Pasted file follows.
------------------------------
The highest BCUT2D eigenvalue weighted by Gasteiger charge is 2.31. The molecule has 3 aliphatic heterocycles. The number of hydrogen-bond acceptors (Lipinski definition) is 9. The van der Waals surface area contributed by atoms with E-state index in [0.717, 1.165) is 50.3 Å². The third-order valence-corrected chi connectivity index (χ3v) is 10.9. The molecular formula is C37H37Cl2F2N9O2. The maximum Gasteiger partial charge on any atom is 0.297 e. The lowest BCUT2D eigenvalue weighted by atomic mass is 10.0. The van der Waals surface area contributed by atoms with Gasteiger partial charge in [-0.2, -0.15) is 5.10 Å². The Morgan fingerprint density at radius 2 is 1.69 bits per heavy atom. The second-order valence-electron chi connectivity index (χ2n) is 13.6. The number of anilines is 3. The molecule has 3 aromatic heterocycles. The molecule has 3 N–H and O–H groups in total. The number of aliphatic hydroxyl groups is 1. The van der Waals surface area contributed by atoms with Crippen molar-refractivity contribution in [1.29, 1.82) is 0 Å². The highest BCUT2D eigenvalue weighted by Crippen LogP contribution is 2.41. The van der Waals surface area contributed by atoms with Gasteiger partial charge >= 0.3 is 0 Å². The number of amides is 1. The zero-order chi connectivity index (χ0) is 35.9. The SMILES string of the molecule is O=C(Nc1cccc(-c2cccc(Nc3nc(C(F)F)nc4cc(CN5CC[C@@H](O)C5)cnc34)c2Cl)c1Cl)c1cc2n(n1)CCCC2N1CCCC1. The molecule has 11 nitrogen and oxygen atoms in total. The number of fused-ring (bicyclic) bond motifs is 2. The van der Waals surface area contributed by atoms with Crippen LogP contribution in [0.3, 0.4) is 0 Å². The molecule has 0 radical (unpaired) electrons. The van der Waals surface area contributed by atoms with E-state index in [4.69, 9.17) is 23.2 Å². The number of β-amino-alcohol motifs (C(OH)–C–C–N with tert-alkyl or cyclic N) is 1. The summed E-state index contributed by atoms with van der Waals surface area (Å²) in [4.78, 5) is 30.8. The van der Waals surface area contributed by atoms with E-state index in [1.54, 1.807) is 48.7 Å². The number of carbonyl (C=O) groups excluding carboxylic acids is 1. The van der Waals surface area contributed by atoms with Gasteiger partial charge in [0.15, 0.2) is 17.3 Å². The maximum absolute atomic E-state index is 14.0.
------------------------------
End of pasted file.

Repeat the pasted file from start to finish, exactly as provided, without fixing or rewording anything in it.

The highest BCUT2D eigenvalue weighted by Gasteiger charge is 2.31. The molecule has 3 aliphatic heterocycles. The number of hydrogen-bond acceptors (Lipinski definition) is 9. The van der Waals surface area contributed by atoms with E-state index in [0.717, 1.165) is 50.3 Å². The third-order valence-corrected chi connectivity index (χ3v) is 10.9. The molecular formula is C37H37Cl2F2N9O2. The maximum Gasteiger partial charge on any atom is 0.297 e. The lowest BCUT2D eigenvalue weighted by atomic mass is 10.0. The van der Waals surface area contributed by atoms with Gasteiger partial charge in [-0.2, -0.15) is 5.10 Å². The Morgan fingerprint density at radius 2 is 1.69 bits per heavy atom. The second-order valence-electron chi connectivity index (χ2n) is 13.6. The number of anilines is 3. The molecule has 3 aromatic heterocycles. The molecule has 3 N–H and O–H groups in total. The number of aliphatic hydroxyl groups is 1. The van der Waals surface area contributed by atoms with Crippen molar-refractivity contribution in [1.29, 1.82) is 0 Å². The highest BCUT2D eigenvalue weighted by Crippen LogP contribution is 2.41. The van der Waals surface area contributed by atoms with Gasteiger partial charge >= 0.3 is 0 Å². The number of amides is 1. The zero-order chi connectivity index (χ0) is 35.9. The SMILES string of the molecule is O=C(Nc1cccc(-c2cccc(Nc3nc(C(F)F)nc4cc(CN5CC[C@@H](O)C5)cnc34)c2Cl)c1Cl)c1cc2n(n1)CCCC2N1CCCC1. The molecule has 11 nitrogen and oxygen atoms in total. The number of fused-ring (bicyclic) bond motifs is 2. The van der Waals surface area contributed by atoms with Crippen LogP contribution in [0.3, 0.4) is 0 Å². The molecule has 0 radical (unpaired) electrons. The van der Waals surface area contributed by atoms with E-state index in [4.69, 9.17) is 23.2 Å². The number of β-amino-alcohol motifs (C(OH)–C–C–N with tert-alkyl or cyclic N) is 1. The summed E-state index contributed by atoms with van der Waals surface area (Å²) in [4.78, 5) is 30.8. The van der Waals surface area contributed by atoms with E-state index in [1.54, 1.807) is 48.7 Å². The number of carbonyl (C=O) groups excluding carboxylic acids is 1. The van der Waals surface area contributed by atoms with Gasteiger partial charge in [0.15, 0.2) is 17.3 Å². The maximum absolute atomic E-state index is 14.0.